Iraq will soon finalize a large-scale, long-term deal for the development of oil fields in the South with Exxon and PetroChina. The 30-year contract will involve investments of US$53 billion and potential returns for Baghdad of as much as US$400 billion over its lifetime, Prime Minister Adel Abdul Mahdi told media this week.
The deal has been in the making for four years and will involve the development of two oil fields in southern Iraq—Nahr Bin Umar and Artawi—and the construction of water supply infrastructure to southern fields in order to keep their production steady. As a result of the project, the combined production of Nahr Bin Umar and Artawi should hit half a million barrels of oil daily, from 125,000 bpd today.
“Talks now between the oil ministry and Exxon Mobil and PetroChina are focused on how to split profits if oil prices rise or decline,” Abdul Mahdi told Reuters in response to a question regarding a potential date for the finalization of the contract.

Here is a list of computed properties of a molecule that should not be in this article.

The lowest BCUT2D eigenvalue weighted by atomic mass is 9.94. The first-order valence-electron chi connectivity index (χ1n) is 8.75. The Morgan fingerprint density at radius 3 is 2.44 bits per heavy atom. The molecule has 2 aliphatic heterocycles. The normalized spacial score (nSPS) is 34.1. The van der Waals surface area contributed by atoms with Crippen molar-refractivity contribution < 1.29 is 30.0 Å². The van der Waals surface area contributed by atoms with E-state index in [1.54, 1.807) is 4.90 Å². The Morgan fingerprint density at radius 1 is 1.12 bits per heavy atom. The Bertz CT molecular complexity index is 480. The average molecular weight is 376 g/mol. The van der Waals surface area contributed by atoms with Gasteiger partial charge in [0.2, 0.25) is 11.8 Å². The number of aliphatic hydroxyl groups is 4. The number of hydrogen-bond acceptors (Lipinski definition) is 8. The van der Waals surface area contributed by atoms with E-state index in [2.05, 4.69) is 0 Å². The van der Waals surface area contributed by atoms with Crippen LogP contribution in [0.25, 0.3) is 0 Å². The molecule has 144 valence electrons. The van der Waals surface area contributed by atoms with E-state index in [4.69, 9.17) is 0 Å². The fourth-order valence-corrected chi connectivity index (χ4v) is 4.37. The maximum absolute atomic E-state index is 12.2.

Iraq, OPEC’s second-largest oil exporter, has made no secret of its plans to considerably increase its oil production rates, despite the two OPEC+ production cut agreements, during which Iraq never really hit its allocated production quota. Raising production in the long term will be challenging, as an IHS Markit report from last year suggested, so the Exxon-PetroChina deal should be a very welcome development.
Iraq, the study noted, has a production capacity for 7 million bpd, but chances are its actual production will only grow marginally over the next decade, to about 5 million bpd, and not just because of the still difficult political and economic situation. Iraq’s oil industry has a purely technical problem: infrastructure and it is in this respect that the Exxon-PetroChina deal’s significance lies.